The November 2010 ISM Manufacturing Survey is out and PMI came in at 56.6%. October 2010 manufacturing ISM was 56.9%. This is a -0.3% decrease in the factory index. While this is the 16th month for expansion (anything above 50 is an expansion), this is another flat line on the manufacturing ISM. April and October 2010 showed national manufacturing acceleration.
This is what the Institute of Supply Management said about their ISM manufacturing survey report, more subdued than last month:
November's rate of growth is the second fastest in the last six months. Exports and imports continue to support expansion in the sector. Prices moderated slightly during the month, but comments from the respondents express concerns with regard to pricing pressures. The list of commodities in short supply increased, though short supply items are not yet posing significant problems. Manufacturing continues to benefit from the recovery in autos, but those industries reliant upon housing continue to struggle.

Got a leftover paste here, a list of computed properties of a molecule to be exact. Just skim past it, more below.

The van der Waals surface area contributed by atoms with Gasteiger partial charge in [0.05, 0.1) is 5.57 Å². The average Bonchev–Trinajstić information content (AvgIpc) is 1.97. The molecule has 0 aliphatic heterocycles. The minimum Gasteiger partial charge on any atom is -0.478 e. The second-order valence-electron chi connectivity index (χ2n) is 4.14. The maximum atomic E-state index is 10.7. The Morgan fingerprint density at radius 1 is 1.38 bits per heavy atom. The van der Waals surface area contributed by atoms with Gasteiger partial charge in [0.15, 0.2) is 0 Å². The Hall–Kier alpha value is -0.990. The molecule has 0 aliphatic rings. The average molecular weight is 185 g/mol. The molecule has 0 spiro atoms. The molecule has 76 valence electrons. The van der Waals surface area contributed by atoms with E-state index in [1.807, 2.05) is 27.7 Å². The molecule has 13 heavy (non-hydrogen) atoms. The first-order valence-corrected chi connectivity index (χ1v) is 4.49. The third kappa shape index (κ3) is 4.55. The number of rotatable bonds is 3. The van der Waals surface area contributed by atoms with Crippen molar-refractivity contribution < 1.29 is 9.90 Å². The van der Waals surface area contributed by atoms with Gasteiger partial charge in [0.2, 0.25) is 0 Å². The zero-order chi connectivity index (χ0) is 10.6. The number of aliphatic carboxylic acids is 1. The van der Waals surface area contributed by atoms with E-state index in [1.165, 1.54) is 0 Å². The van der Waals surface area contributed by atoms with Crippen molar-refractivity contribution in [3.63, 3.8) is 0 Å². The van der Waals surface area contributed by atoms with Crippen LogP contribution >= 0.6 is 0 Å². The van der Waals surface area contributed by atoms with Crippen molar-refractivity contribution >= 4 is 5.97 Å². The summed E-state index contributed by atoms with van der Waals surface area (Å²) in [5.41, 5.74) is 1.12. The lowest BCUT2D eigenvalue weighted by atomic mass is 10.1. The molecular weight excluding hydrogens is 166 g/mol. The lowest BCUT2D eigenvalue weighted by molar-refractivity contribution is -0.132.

New orders dropped -2.3 to 56.6% for the Novemember index.
There was also a massive drop in production, -7.7 to 55.0%. That's not good, that's a major decline in manufacturing output.
Below is the ISM table data, for a quick view.
|MANUFACTURING AT A GLANCE NOVEMBER 2010|
|Customers' Inventories||45.5||44.0||+1.5||Too Low||Slower||20|
|Backlog of Orders||46.0||46.0||0.0||Contracting||Unchanged||3|
Hiring decreased 0.2 to 57.5%. I like how the ISM put this:
An Employment Index above 49.8 percent, over time, is generally consistent with an increase in the Bureau of Labor Statistics (BLS) data on manufacturing employment.
In other words, crappy jobs numbers, slow growth. Below is the ISM manufacturing employment graph so you can see the trend line.
Inventories, in the below St. Louis FRED graph, increased 2.8 percentage points to expansion, 56.7%. The ISM says inventories above 42.6% indicate expansion, as we've seen with GDP being a huge proportion of inventories.
Exports decreased and imports increased. Not good for the U.S. economy. Exports dropped 3.5 to 57%, while imports increased 1.5 percentage points to 53.0%. That is not going to help the trade deficit.
The ISM neutral point is 50. Above is growth, below is contraction, although the ISM is this report is noting some variance in the individual indexes (see their report). For example, A PMI above 42, over time, also indicates growth.
This report came out yesterday, but in spite of the hype from the Chicago regional ISM index, it's clear we have another economic muddling along sort of report.
Respondents mentioned increasing prices, even though the index dropped -1.5 percentage points. The ISM has much more data and tables, on their website.